Furthermore, each station can have a different level of automation, which entails different performance (cycle time, reliability, etc.), and, of course, different costs and flexibility levels. For example it is possible to design fully automated stations characterized by low cycle time, high cost and still retaining a high level of flexibility, but it is also possible to design fully automated stations with low cycle time, relatively high cost and lower flexibility (the so-called “hard automation” solutions). As previously said, different levels of manual and semi-automated stations are also possible.
The manufacturing system design problem is therefore characterized by different parameters, some of them region-dependent, such as:

  • A complex bill of process
  • Technological constraints
  • Equipment automation, costs, flexibility, reliability (expressed for example MTTR and MTBF values)
  • Lifecycle costs, depending mostly on labour, maintenance (either corrective or preventive), and energy costs
  • Other Customer requirements, such as the number of years the system will be in operation

In the described scenario, and moreover for complex processes, several manufacturing system designs are generally feasible, depending on the constraints that are chosen by the Customer or by COMAU engineers. Depending on the objectives targeted for maximization or minimization, and on the constraints, some of the feasible designs will also be optimal in the Pareto sense, as they represent different but equally optimal alternatives on which a decision can be made.

Fig | EMEA region: production line Investment Vs Lifecycle costs

It is self-evident that, especially when designing systems for complex processes, the traditional Proposal Engineering approach cannot take into account all the possible combinations and feasible designs. In order to automate the Proposal Engineering manufacturing system design, an optimization workflow has been created using modeFRONTIER.

The workflow receives as input the production bill of process, the manufacturing system technological alternatives and constraints, together with the cost, reliability and the other necessary data. The workflow integrates different solvers, capable to generate and evaluate manufacturing system designs alternatives. Among these solver we can identify the line balancing and the performance evaluation solvers.
Overall, the workflow is capable of evaluating hundreds of different system designs in a few hours of computation. Each design that is generated by the modeFRONTIER workflow is characterized by its layout, type and number of stations, efficiency and throughput, equipment and lifecycle costs, etc. . Unfeasible designs, those that do not respect the given constraints (e.g. throughput or efficiency constraints), are automatically discarded. Feasible designs are collected and, as the optimization process continues, further refined.

Fig 7 | APAC region: production line Investment Vs Lifecycle costs

Some results of the optimization process are presented in figures. Each dot on the charts represents a different manufacturing system design. Fig. 6 presents the results for a manufacturing plant designed for a European country (EMEA region), when Investment costs for the desired production line are plotted against its Lifecycle costs computed over a 10 years period. These are competing objectives for the optimization. It can be noticed that, in this example, the feasible results tend to group together into three main clusters, corresponding to Highly manual, Medium automatic and Highly automatic designs. This effect is due to the provided technological constraints for the system. A Pareto front is provided, composed by different designs belonging to the three clusters: these Pareto optimal designs represent the set of optimum designs among whose a decision should be made. The distance between some of these designs, in terms of costs, is plotted in the chart: referring to Fig. 6 (EMEA region) the investment (CapEx) on a Highly automatic production line will exceed that of a Highly Manual by around 1.1 M€, but over 10 years it is expected that a Highly manual production line will cost 5.5 M€ more. Taking fig. 7 as a comparison, for the APAC region (e.g. China), the investment cost on a Highly automatic production line will also exceed that of a Highly Manual by around 1.1 M€, but over 10 years it is expected that an Highly manual production line will cost only 1.3 M€ more.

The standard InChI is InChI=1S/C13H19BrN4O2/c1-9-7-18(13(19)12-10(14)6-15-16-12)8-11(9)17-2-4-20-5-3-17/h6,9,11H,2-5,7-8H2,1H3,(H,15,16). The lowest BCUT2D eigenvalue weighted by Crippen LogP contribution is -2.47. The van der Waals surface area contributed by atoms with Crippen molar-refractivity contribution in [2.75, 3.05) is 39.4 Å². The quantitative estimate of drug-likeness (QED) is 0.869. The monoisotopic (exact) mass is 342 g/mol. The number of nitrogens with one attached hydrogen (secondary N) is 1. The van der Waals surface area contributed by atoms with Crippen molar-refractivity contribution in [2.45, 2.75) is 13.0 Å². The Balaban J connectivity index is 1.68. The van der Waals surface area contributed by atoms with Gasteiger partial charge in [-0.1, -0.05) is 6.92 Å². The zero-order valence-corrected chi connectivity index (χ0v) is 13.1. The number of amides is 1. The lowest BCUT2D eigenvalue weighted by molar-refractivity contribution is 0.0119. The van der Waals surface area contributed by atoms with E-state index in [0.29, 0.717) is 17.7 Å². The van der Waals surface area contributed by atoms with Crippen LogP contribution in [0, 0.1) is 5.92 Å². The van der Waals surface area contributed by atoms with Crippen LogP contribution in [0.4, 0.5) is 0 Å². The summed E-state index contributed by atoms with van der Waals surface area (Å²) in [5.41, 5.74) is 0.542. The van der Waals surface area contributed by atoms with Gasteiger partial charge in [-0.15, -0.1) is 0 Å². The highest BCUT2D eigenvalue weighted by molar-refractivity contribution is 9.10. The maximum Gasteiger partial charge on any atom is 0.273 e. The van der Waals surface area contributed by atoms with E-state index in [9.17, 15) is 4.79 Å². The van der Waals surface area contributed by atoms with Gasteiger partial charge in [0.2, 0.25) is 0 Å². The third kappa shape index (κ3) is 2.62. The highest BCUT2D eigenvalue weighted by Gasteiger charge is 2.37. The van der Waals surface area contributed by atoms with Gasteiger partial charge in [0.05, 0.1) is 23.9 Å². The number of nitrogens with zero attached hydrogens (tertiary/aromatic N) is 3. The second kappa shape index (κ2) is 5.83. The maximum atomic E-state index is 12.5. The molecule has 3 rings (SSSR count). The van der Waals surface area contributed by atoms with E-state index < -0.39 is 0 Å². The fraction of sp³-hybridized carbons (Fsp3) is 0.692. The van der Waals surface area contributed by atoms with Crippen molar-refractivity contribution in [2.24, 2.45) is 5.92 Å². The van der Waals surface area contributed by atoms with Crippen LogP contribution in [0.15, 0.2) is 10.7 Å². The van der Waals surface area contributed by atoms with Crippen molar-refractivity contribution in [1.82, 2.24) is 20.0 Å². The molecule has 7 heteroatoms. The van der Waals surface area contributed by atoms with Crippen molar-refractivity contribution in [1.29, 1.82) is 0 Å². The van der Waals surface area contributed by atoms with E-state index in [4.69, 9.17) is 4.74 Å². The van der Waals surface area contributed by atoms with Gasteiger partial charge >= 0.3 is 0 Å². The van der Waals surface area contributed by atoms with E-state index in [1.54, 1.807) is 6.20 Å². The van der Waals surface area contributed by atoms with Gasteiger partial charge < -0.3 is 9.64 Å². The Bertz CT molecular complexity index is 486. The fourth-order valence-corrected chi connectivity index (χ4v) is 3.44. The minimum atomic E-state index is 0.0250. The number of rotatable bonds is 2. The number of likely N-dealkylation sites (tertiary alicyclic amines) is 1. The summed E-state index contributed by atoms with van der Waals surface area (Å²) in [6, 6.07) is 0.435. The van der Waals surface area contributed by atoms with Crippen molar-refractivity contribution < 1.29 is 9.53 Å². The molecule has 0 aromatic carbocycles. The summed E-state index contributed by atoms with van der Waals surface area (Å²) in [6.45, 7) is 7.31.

Fig 8 | EMEA Vs APAC production line designs

Fig. 8 presents the cost analysis for a similar production plant for the two EMEA and APAC regions together on the same chart. While it can be inferred, in a simplistic way, that Highly Automatic solutions are to be preferred in EMEA (due to the higher operative costs) with respect to Highly Manual solutions in APAC (lower operative costs), this analysis can be further enhanced by considering different scenarios for the evolution of the cost parameters over time, etc., in order to carry out what-if analysis of the investment. Figures 9a and 9b provide a 3D visual representation of two Highly Automatic and Highly Manual production system designs respectively.


The new Proposal Engineering system configuration design platform developed provides several advantages:

  • Reduction of design time, that translates into the possibility of fast quoting in response to a Customer RFQ. This also reduces the time to market of a manufacturing system configuration.
  • The knowledge based engineering and knowledge reuse, adopted to automatically extract the required data and constraints for the optimization, is capable to capture, store, and re-use existing technical knowledge. This, together with the automation of the manufacturing system design process increases first-time-right designs, improving the feasibility of the system design directly from the proposal engineering phase.
  • Design of systems under region-dependent requirements: regional and Customer dependent requirements are automatically taken into account by the solution.
  • The solution can be also easily integrated with visualization tools and tools for analytics and simulation for advanced Customer interaction.

Acknowledgment: this work has been carried out in the context of the European Union Programme H2020. The ProRegio – Customerdriven design of product-services and production networks to adapt to regional market requirements - project has received funding from the European Union’s Horizon 2020 research and innovation programme under grant agreement No 636966.

Exemplary models of a series of manual assembly workstations
Exemplary models of a series of automatic assembly workstations
3D visualization of the resulting highly automatic production line
(courtesy of Politecnico di Milano)